4. From 4 pigs to a commercial farm with 4,000 pigs (South Africa)
Anna Phosa started her pig farm venture in 2004 in Soweto with about $100 in hand. She bought four pigs with that money after she was introduced to pig farming by a close friend.
A little less than four years later, in 2008, Anna was contracted by Pick ‘n Pay, the South African supermarket and retail giant to supply its stores with 10 pigs per week. This was a first breakthrough and the request by the retailer grew quickly to 20 pigs per week.
But the really amazing bit happened in 2010 when Anna signed a breathtaking contract with Pick ‘n Pay to supply 100 pigs over the next five years under a 25 million Rand deal – that’s nearly 2.5 million US Dollars! She did not even have so much land or enough pigs! With a contract in hand, Anna received funding from ABSA Bank and USAID to buy a 350-hectare farm property.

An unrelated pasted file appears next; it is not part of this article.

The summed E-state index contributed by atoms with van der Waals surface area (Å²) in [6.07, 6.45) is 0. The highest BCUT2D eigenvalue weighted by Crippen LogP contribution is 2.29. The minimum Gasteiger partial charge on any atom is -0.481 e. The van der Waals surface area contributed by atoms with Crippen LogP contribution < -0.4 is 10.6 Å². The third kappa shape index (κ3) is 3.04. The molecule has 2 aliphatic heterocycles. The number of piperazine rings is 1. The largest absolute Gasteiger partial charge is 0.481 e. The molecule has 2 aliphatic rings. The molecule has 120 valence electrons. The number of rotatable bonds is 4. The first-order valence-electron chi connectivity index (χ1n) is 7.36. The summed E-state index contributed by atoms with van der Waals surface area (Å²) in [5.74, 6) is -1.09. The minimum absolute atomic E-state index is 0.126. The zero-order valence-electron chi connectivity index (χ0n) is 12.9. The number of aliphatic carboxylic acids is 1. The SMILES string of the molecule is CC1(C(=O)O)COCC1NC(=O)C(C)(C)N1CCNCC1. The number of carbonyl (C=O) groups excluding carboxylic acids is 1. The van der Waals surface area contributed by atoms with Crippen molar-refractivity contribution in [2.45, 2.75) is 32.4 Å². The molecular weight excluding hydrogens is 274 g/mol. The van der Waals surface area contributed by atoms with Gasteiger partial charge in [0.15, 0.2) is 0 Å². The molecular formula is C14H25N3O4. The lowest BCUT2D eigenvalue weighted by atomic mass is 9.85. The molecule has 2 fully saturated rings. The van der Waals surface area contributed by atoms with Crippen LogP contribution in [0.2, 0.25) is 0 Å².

Anna started with 4 pigs in 2004, today her farm employs about 20 staff rearing 4,000 pigs at a time. Her perseverance has made her a millionaire!
5. From African backyard tree nursery to biggest garden centers (South Africa)
And now to one of my favorites, because it is really such a hands-on job anyone could start today, tomorrow or next week. It’s the story of De Fynne Nursery. I know what you’re thinking but this is not a children’s nursery. It’s actually a tree nursery! You have to be aware of this amazing story!
The venture started in 2001 by South African entrepreneurs, Jacky Goliath and Elton Jefthas, in Jeftah’s home backyard.
I don’t know exactly how much they invested, but it must have been peanuts, because tree seedlings to get you started in Africa usually cost a few pennies. And then you just need a backyard and some plastic containers. That’s it for a start.
Back to De Fynne Nursery: market demand grew fast and steadily which meant that they moved the nursery to a 0.5 hectare land in 2005, and in 2008 had to move again to a 1.5 hectare area outside Cape Town where they hosted 600,000 plants!